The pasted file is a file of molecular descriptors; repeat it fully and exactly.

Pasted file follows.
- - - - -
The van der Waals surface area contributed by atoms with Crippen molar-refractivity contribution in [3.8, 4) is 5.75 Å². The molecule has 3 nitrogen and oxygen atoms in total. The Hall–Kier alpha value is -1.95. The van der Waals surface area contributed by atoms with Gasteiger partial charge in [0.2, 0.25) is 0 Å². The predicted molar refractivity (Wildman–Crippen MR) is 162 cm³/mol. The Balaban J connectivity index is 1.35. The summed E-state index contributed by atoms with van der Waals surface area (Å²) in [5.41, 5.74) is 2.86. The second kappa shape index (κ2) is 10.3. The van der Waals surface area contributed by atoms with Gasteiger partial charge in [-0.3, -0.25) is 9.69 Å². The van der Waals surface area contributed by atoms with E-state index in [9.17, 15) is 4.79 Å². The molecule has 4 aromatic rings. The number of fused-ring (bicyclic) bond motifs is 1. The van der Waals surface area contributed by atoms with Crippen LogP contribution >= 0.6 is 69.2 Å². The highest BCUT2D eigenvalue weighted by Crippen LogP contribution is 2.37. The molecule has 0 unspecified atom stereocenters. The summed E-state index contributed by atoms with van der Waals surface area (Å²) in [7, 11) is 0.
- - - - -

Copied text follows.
The van der Waals surface area contributed by atoms with Crippen molar-refractivity contribution in [3.8, 4) is 5.75 Å². The molecule has 3 nitrogen and oxygen atoms in total. The Hall–Kier alpha value is -1.95. The van der Waals surface area contributed by atoms with Gasteiger partial charge in [0.2, 0.25) is 0 Å². The predicted molar refractivity (Wildman–Crippen MR) is 162 cm³/mol. The Balaban J connectivity index is 1.35. The summed E-state index contributed by atoms with van der Waals surface area (Å²) in [5.41, 5.74) is 2.86. The second kappa shape index (κ2) is 10.3. The van der Waals surface area contributed by atoms with Gasteiger partial charge in [-0.3, -0.25) is 9.69 Å². The van der Waals surface area contributed by atoms with E-state index in [9.17, 15) is 4.79 Å². The molecule has 4 aromatic rings. The number of fused-ring (bicyclic) bond motifs is 1. The van der Waals surface area contributed by atoms with Crippen LogP contribution >= 0.6 is 69.2 Å². The highest BCUT2D eigenvalue weighted by Crippen LogP contribution is 2.37. The molecule has 0 unspecified atom stereocenters. The summed E-state index contributed by atoms with van der Waals surface area (Å²) in [7, 11) is 0.